Friday, 29 August 2014


It's been almost a week since the medical doctors in Nigeria called off the almost 2-month old strike. I received the news with a bit of shock, sadness and maybe a little bit of confusion. The public have had their laugh, calling doctors the fool. Some have asked, "why did they call it off after so long and after the death of so many innocent citizens?" Others asked, "what have they gained if not for money, after lying that what they wanted was better facilities to treat patients?" They have said "all the doctors ever wanted by going on this strike was more money". Seriously, after taking these events into consideration, I really do not blame them.

The day after the strike was called off, trust my ever-arguing siblings to engage me in an exhilarating argument about the point of the whole strike. Saying my brother (the dentist) was pissed is an understatement. The argument went on for hours, there was even name calling at one point (good naturedly, of course) and then we got worn out. As usual, my younger sister had only a few words to interject before escaping to the sanity of her room, while we continued. We came to the end of the argument when my mum came out to disperse us, saying we were shouting and it was already late. I'm sure she didn't want the neighbors thinking that we were fighting. Lol.

The next day at the hospital, more stories began to emerge. It was then we found out that the strike action was probably ill-advised to begin with, and calling it off so suddenly after the residency training program had been suspended by the federal government, didn't make much sense either. It was at this time many of the residents realized that while they had been on a nation wide strike as NMA (comprising of both the consultants -MDCAN and the residents-NARD), the consultants have been working. Apparently, the consultants took johesu to court over who should be consultant and who should run the hospital and certain other issues. It was also said the court ruled in favor of the doctors, so the consultants couldn't as well continue with the strike. It became clear to me suddenly why the federal government would make a decision to sack a fraction of a group of people, assuming all were on strike.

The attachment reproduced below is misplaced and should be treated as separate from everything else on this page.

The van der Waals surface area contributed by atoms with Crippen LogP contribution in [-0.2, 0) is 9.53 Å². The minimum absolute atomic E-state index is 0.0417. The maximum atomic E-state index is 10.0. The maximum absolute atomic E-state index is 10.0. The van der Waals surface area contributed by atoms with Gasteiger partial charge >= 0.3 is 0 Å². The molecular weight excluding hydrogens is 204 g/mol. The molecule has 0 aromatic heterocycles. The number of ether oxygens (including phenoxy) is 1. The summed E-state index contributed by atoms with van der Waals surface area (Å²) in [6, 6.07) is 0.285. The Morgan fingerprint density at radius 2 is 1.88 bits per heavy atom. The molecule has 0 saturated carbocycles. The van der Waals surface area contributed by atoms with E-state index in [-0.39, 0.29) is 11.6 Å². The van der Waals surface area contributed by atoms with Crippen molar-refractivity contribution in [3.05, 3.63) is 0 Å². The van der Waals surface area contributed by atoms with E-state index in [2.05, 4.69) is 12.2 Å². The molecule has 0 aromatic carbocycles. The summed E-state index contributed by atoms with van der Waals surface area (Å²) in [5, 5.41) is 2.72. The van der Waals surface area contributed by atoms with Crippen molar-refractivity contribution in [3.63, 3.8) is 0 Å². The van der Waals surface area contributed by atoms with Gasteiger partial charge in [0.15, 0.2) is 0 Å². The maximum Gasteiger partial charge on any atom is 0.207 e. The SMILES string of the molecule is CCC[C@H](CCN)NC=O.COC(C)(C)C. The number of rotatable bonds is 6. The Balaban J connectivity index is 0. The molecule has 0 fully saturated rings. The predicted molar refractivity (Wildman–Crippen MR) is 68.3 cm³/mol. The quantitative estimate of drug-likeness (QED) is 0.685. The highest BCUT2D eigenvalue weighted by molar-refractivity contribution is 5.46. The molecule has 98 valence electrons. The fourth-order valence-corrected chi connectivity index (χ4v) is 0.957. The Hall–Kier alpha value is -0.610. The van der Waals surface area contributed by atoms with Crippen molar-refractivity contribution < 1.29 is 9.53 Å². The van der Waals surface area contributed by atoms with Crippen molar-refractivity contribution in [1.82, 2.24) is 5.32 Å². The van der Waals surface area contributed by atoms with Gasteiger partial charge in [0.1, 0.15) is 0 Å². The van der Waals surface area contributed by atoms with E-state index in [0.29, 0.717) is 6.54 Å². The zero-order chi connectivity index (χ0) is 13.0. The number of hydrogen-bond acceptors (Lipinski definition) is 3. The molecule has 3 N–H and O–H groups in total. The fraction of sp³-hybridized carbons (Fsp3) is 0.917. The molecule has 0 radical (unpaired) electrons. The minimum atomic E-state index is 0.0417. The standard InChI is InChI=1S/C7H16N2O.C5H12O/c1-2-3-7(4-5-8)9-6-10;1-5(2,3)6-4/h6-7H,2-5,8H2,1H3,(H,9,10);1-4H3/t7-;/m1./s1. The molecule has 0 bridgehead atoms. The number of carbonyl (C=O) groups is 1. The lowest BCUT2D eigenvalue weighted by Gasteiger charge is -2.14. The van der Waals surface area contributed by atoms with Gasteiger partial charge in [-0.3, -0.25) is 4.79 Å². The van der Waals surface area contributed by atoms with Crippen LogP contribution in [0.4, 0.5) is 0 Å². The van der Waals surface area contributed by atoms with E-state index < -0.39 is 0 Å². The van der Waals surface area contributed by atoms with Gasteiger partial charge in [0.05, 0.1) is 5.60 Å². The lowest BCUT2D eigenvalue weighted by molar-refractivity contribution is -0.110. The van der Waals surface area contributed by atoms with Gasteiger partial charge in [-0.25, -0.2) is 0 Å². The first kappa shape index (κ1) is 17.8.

Two valid points I'd like to state, one enumerated by my elder brother, the second by my fellow doctors. My brother asked why the necessary equipment needed for the improvement of the hospital and patient's health weren't itemized in our 24-list agenda. For example, we should have stated what exactly we needed, like CT Scan, MRIs, Defibrillators e.t.c. How many and where exactly we wanted them situated. I recently lost my father-in-law, not because the doctors were on strike but because we have been incapacitated by lack of proper facilities in the hospitals. He was in need of a defibrillator and he couldn't get to one because somehow, I think I can actually count the number of defibrillators we have in the country right now.

The second point which I still can't totally understand is this, why call of a strike when you have already been sacked and the people who sacked you haven't re-employed you? Now the strike has been called of but residents can't work because resuming in the hospital means collecting your dismiss letters, since the federal government didn't yet withdraw their own statement of suspending the residents. In this post is my reaction when I heard about the suspension of the residency program.

In conclusion, I have decided that the NMA is not unanimous in their decision making, placing and tossing its members around. Making us appear the fool at the end of the day. I still maintain that we trace our steps back and seek unity because that is the only way we can stand against any adversary. We need to make our points clear, let the public know when you are fighting for them, rather than allow them get wrong information from everyone else. By these actions, we have proved that we can be intimidated and have been made the footstool for anyone and everyone to step. This is not a matter of fight another day. Finally, I must say this, I've said it before and I'll continue to say it, "being doctors doesn't make us superheroes or invisible". We are still humans, capable of emotions and wanting to provide for ourselves and our families. It is the singular reason anyone gets up in the morning to work. This, we must fight for.


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